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Kathy update

I haven’t talked about Kathy for a while, so I thought I’d post a quick update.

We took almost a month off over the Christmas holidays, due to the fact that the college was closed and I left for Boston the very week we were supposed to get back to our regime. I was anxious to see her, because I knew she had gotten teeth.


I expected her to look prettier, but I wasn’t prepared for how a set of false teeth would drastically change her appearance. Her smile is perfect now. Very natural. Her teeth are straight and white, her expression filled with feminine charm. The new teeth fill out her face, making her chiseled features look distinct. She also looks more intelligent. That sounds cruel, but it’s true. When she only had three rotting teeth, she looked like the stereotypical illiterate country gal you might picture right off if I was telling you about her. Now, she is far removed from the “hick” persona people find it so easy to poke fun at.  She looks not unlike the upper middle class mothers who used enroll their children in our dance school.  I imagine this slight change in her image will alter how others treat her is dozens of ways. Sad, but true.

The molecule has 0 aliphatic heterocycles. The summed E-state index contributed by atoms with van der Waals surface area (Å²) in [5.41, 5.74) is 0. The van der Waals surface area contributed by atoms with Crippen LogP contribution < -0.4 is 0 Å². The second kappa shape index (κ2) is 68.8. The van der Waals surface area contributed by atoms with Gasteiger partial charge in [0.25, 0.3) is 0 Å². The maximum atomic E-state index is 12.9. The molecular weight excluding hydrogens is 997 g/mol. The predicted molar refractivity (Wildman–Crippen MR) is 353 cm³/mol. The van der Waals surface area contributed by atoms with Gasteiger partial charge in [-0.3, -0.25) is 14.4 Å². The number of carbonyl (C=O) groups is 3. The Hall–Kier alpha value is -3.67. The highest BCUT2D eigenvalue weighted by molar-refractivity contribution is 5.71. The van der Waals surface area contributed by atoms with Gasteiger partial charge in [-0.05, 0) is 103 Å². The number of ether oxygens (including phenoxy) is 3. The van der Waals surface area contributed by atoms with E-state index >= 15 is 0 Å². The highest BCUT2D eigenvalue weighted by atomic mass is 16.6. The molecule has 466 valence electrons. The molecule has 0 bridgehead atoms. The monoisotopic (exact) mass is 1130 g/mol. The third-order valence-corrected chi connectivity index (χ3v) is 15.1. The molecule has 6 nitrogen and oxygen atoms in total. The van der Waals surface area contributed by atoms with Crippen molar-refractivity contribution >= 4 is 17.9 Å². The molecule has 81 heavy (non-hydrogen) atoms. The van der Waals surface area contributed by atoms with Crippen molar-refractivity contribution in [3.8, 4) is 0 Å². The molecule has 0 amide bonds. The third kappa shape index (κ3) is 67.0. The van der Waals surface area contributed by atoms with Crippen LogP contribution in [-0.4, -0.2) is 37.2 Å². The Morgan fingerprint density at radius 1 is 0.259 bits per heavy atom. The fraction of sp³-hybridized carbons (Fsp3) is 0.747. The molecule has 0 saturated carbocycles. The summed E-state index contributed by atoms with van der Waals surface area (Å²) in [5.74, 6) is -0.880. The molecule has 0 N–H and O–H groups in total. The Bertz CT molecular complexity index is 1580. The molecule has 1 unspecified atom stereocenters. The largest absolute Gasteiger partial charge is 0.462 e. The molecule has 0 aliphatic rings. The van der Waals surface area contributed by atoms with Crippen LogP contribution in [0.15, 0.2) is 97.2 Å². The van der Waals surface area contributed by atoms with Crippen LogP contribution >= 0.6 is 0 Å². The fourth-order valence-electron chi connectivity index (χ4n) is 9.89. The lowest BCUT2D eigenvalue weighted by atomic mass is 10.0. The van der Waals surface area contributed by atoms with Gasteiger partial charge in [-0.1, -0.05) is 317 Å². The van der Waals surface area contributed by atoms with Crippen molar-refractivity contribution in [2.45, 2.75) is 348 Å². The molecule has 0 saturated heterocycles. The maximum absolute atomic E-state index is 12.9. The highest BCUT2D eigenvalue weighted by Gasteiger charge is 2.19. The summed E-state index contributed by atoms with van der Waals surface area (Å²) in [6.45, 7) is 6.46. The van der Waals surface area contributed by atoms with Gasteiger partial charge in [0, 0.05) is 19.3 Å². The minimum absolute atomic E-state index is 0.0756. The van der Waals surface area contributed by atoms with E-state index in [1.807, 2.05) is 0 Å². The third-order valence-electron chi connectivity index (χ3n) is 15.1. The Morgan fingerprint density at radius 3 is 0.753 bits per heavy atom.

I was thrilled for her. She said it took her a day or two to re-learn how to speak, but that was exciting too. Now I can work with her pronunciation, which is vital to grasping how to spell.  


She had brought me a few peanut butter cookies she had made from scratch. I sent her a Christmas subscription to a cooking magazine, hoping it would inspire her to attempt a few recipes. She said it was a complete surprise. To thank me, she made a batch of cookies from the first issue. The cookies were good, but I don’t think Kathy really knew how sweet they tasted to me. I munched slowly, staring at her (probably inappropriately, but I couldn’t help it) and we had our lesson. I had expected her to slip backwards a bit, considering we’d taken such a long break, but she did very well.


I asked her if she’d been practicing, and sheepishly, she admitted she hadn’t. That’s O.K. It was Christmas. We all relax and let things go at Christmas.


Then, she pointed out a word in a sentence we were reading, and said, “I should know this one. I see it a lot in the Bible.”


“You’re reading the bible?” I asked, surprised.


“Well, kinda. It’s pretty hard, so I just read the words I can. I have to skip a lot.”


I told her not to feel bad. The bible is a hard read. Heck, the few times I’ve tried, I’ve given up. I explained that it is written in old English, which means the sentence structure is unnatural to our ears today. And many of the words used are not common today either, making the meaning (if you can read them) a struggle. Then, there are the names. The names in the bible are long, not to mention difficult to pronounce!